Did you know that Britain has rainforests? Sarah Stirling delves into the wildwoods of Wales to discover an overlooked part of our natural heritage. 

Just outside a back-of-beyond village, which suits its elvish-sounding name of Maentwrog, we take a breath and slip into the green. Twrog was a giant in Welsh legend; we are in a once illustrious place. High above us shimmies a roof of oak, ash and hazel leaves. Sunbeams criss-cross the space beneath. Time drowses up there, saturated with intoxicating, humid energy. The forest floor, meanwhile, thrums to the beat of a distant waterfall. Dappled light turns us green and shape-shifting.

When the last Ice Age retreated 10,000 years ago, temperate rainforest recolonised the west of Britain. The ‘wildwood’ was feared and revered in our folklore, until so much of it had been cleared for timber and farming that the balance of collective memory tipped. Scattered jigsaw-puzzle pieces survive. Until recently, these places lay forgotten; considered by most to be simply ‘woods’.

One of the many waterfall pools at Felinrhyd

But Felinrhyd is clearly no ordinary wood. The call of water draws us down to its heart, then we both stop, wide-eyed. A huge waterfall fans over a cliff into a dark pool. Trees, draped in joy-riding lichens, trail their branches in the spray. We follow the river downhill into a jungle of vibrant ferns and lurid mosses, then stop.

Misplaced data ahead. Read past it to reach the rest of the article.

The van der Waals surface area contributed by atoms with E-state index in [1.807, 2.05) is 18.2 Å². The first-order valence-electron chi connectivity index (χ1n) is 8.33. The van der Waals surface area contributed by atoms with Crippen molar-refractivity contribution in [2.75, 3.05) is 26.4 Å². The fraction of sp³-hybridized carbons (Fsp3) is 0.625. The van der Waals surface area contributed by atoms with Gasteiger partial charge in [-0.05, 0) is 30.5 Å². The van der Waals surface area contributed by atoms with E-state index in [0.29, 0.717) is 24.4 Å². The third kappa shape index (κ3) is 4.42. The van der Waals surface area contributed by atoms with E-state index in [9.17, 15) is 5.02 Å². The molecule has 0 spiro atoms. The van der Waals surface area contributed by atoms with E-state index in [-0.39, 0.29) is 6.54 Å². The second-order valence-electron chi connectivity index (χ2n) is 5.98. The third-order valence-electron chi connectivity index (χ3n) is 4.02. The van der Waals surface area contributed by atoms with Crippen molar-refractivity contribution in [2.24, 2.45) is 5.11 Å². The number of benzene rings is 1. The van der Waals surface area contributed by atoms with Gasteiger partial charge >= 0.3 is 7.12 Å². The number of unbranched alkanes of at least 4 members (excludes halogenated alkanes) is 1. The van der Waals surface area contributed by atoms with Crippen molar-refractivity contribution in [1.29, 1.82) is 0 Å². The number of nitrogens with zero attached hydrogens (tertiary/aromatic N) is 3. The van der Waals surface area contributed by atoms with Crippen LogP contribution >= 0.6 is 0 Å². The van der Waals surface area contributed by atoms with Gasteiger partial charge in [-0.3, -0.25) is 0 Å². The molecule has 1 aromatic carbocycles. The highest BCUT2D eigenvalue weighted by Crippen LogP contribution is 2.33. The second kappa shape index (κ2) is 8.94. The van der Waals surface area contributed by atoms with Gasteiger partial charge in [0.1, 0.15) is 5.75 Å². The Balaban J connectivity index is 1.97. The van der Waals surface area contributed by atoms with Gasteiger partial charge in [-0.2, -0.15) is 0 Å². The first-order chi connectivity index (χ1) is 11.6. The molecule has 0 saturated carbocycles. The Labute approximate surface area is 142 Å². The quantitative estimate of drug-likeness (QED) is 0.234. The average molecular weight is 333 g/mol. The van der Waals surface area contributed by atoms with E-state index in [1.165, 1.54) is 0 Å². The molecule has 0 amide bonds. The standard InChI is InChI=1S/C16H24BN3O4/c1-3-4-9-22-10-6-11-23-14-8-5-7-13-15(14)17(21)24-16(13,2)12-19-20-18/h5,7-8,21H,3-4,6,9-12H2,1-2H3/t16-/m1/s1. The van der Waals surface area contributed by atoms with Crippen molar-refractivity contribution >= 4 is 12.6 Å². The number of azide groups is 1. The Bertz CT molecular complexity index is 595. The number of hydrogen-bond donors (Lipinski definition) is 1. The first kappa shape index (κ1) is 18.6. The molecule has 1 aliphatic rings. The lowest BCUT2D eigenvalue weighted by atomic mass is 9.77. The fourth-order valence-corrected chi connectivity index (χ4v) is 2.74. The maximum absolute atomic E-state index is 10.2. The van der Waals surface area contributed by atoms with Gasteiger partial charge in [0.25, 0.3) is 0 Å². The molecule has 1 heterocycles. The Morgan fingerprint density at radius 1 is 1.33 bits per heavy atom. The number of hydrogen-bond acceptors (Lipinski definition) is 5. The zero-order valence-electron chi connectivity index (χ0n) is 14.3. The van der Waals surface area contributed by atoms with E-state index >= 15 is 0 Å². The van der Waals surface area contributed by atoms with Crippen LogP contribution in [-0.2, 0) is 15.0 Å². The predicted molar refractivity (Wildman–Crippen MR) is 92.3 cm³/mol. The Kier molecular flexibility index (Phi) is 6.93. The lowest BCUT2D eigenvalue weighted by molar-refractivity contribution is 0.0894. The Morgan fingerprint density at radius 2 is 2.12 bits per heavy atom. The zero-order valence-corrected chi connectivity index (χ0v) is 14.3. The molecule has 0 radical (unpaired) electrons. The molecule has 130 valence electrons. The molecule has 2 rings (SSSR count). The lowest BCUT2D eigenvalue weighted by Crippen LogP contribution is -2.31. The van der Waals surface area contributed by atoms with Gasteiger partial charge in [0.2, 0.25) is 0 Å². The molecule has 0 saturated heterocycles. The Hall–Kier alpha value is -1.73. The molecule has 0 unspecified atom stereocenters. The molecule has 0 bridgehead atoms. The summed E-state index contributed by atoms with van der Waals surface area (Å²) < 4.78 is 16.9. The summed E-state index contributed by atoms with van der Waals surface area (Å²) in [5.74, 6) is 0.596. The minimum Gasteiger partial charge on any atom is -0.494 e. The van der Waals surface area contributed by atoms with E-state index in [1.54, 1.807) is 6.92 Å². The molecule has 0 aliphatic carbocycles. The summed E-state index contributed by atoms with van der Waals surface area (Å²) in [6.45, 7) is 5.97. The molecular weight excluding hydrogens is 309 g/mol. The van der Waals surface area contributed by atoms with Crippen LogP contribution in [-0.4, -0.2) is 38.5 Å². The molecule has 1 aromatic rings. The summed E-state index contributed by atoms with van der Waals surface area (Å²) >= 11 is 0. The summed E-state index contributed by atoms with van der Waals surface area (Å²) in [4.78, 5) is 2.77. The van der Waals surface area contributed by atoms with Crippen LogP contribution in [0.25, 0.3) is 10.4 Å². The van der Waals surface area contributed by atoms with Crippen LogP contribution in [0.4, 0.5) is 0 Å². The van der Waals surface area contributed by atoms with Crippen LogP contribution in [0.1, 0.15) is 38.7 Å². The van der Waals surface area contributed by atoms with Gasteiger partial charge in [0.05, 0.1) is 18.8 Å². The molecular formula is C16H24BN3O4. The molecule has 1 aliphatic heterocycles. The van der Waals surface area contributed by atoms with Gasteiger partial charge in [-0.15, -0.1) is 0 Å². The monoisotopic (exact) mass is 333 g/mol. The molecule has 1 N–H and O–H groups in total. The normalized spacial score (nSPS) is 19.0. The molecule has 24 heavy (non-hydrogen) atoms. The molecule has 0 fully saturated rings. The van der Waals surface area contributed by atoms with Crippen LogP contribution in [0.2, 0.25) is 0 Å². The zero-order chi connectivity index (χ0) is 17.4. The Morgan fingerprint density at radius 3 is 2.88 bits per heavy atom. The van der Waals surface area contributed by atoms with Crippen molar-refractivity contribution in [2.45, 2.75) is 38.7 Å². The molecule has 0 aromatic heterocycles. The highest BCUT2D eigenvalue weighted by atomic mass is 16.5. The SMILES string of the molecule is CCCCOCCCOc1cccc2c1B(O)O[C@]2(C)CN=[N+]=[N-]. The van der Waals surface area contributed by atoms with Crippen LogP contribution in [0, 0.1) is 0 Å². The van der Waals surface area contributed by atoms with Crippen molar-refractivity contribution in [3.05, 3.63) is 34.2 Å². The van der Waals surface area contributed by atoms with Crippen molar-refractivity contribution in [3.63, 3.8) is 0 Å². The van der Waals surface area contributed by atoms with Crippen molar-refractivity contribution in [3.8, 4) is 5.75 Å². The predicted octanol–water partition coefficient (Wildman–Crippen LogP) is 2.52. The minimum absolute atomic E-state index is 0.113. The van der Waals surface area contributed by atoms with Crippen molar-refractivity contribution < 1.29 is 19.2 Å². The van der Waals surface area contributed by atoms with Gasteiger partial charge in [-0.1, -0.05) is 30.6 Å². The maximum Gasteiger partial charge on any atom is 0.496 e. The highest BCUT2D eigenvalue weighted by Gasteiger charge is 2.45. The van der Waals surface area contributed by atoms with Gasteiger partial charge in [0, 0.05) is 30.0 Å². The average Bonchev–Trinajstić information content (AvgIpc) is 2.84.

Below our feet, the water dives off a ledge between two rock walls, into a square swimming hole far below. Beyond that, there is another drop to another huge pool. This one is sunlit, translucent turquoise. It feels like we are standing at the gateway to an inaccessible lost world. Where are we?


Back at home, I read up and learn that there are two types of rainforest: temperate and tropical. The former are rarer, now existing in just a few places around the world. They mostly survive on the wet and wild western fringes of places like Canada, Alaska, Patagonia, New Zealand … and the British Isles. Many people don’t know that our little islands shelter some of the best surviving examples of what used to be an extensive European rainforest. But what is Celtic rainforest, and what is just Welsh woodland?

 “Celtic rainforests are difficult to define,” explains local expert Dave Lamacraft, from the charity Plantlife. I have purchased him a courgette cake in return for all he knows. “To a certain extent, it’s any natural or semi-natural forest growing in the temperate climate and sea air of Western Britain. Another key element is waterfalls: the spray is thrown up and the canopy locks the moisture in, creating a haven for temperate rainforest plants.”

Celtic rainforests are, I learn, worlds of miniature wonders. “Our rainforests are amongst the last refuges of some very rare lichen, moss, fern and liverwort colonies,” says Dave. “That’s what makes them particularly special.” I think back to Felinrhyd. Even the rocks were alive and vibrant: sprouting with weird, primitive organisms that resembled ears, gills, straggly beards. Every surface had been so full of life it seemed about to sprout legs.

The ‘Roman Bridge’ (actually thought to be a 17th century packhorse bridge) near Betwys-y-Coed offers a viewpoint into a forgotten world